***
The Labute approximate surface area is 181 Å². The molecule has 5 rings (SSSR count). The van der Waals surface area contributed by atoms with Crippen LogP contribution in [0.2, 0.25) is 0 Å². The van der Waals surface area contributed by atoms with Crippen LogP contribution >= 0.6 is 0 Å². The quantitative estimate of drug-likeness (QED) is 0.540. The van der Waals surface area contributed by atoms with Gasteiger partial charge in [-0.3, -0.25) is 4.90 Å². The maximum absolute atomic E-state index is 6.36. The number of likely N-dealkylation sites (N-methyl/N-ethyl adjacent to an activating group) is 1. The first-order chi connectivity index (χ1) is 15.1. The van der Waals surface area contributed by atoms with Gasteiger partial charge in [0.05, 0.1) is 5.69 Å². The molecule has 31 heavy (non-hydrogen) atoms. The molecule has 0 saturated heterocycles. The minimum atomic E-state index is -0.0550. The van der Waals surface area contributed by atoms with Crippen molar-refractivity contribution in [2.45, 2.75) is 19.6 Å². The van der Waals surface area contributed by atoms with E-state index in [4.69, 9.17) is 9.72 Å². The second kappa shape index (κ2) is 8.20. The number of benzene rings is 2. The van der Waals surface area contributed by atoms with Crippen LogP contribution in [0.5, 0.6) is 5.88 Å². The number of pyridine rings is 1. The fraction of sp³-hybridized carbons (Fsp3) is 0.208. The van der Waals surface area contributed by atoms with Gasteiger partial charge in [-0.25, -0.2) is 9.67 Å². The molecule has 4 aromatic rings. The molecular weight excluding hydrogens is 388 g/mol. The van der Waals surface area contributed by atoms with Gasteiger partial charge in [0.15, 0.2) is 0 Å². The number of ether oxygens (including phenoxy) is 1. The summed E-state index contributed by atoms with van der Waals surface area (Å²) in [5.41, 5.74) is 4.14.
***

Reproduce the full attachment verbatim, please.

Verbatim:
The Labute approximate surface area is 181 Å². The molecule has 5 rings (SSSR count). The van der Waals surface area contributed by atoms with Crippen LogP contribution in [0.2, 0.25) is 0 Å². The van der Waals surface area contributed by atoms with Crippen LogP contribution >= 0.6 is 0 Å². The quantitative estimate of drug-likeness (QED) is 0.540. The van der Waals surface area contributed by atoms with Gasteiger partial charge in [-0.3, -0.25) is 4.90 Å². The maximum absolute atomic E-state index is 6.36. The number of likely N-dealkylation sites (N-methyl/N-ethyl adjacent to an activating group) is 1. The first-order chi connectivity index (χ1) is 15.1. The van der Waals surface area contributed by atoms with Gasteiger partial charge in [0.05, 0.1) is 5.69 Å². The molecule has 31 heavy (non-hydrogen) atoms. The molecule has 0 saturated heterocycles. The minimum atomic E-state index is -0.0550. The van der Waals surface area contributed by atoms with Crippen molar-refractivity contribution in [2.45, 2.75) is 19.6 Å². The van der Waals surface area contributed by atoms with E-state index in [4.69, 9.17) is 9.72 Å². The second kappa shape index (κ2) is 8.20. The number of benzene rings is 2. The van der Waals surface area contributed by atoms with Crippen LogP contribution in [0.5, 0.6) is 5.88 Å². The number of pyridine rings is 1. The fraction of sp³-hybridized carbons (Fsp3) is 0.208. The van der Waals surface area contributed by atoms with Gasteiger partial charge in [-0.25, -0.2) is 9.67 Å². The molecule has 4 aromatic rings. The molecular weight excluding hydrogens is 388 g/mol. The van der Waals surface area contributed by atoms with Gasteiger partial charge in [0.15, 0.2) is 0 Å². The number of ether oxygens (including phenoxy) is 1. The summed E-state index contributed by atoms with van der Waals surface area (Å²) in [5.41, 5.74) is 4.14.